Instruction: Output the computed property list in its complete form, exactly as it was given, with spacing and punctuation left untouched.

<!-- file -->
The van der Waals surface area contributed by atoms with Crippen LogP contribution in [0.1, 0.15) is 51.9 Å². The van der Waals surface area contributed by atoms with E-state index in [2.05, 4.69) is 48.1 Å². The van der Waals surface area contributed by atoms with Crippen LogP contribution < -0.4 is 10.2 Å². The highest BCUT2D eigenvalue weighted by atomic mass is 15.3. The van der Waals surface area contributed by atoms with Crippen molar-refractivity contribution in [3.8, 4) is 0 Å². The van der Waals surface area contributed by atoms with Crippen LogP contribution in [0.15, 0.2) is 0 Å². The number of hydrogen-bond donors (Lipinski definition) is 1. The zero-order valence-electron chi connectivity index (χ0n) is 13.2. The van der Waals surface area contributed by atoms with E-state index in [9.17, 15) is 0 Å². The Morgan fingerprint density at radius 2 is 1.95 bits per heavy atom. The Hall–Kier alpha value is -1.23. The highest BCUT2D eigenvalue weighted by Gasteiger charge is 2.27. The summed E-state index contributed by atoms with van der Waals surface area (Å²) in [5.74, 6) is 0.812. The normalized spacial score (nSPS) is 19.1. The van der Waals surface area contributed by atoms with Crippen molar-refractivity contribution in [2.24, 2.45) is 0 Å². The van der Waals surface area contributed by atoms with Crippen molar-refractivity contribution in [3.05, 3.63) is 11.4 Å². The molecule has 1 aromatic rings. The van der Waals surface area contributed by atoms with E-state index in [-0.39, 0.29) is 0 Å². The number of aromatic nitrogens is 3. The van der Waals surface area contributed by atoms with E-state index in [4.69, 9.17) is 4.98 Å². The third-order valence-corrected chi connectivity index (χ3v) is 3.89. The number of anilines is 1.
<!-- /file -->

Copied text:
The van der Waals surface area contributed by atoms with Crippen LogP contribution in [0.1, 0.15) is 51.9 Å². The van der Waals surface area contributed by atoms with E-state index in [2.05, 4.69) is 48.1 Å². The van der Waals surface area contributed by atoms with Crippen LogP contribution < -0.4 is 10.2 Å². The highest BCUT2D eigenvalue weighted by atomic mass is 15.3. The van der Waals surface area contributed by atoms with Crippen molar-refractivity contribution in [3.8, 4) is 0 Å². The van der Waals surface area contributed by atoms with Crippen LogP contribution in [0.15, 0.2) is 0 Å². The number of hydrogen-bond donors (Lipinski definition) is 1. The zero-order valence-electron chi connectivity index (χ0n) is 13.2. The van der Waals surface area contributed by atoms with E-state index in [9.17, 15) is 0 Å². The Morgan fingerprint density at radius 2 is 1.95 bits per heavy atom. The Hall–Kier alpha value is -1.23. The highest BCUT2D eigenvalue weighted by Gasteiger charge is 2.27. The summed E-state index contributed by atoms with van der Waals surface area (Å²) in [5.74, 6) is 0.812. The normalized spacial score (nSPS) is 19.1. The van der Waals surface area contributed by atoms with Crippen molar-refractivity contribution in [2.24, 2.45) is 0 Å². The van der Waals surface area contributed by atoms with Crippen molar-refractivity contribution in [3.05, 3.63) is 11.4 Å². The molecule has 1 aromatic rings. The van der Waals surface area contributed by atoms with E-state index in [-0.39, 0.29) is 0 Å². The number of aromatic nitrogens is 3. The van der Waals surface area contributed by atoms with E-state index in [4.69, 9.17) is 4.98 Å². The third-order valence-corrected chi connectivity index (χ3v) is 3.89. The number of anilines is 1.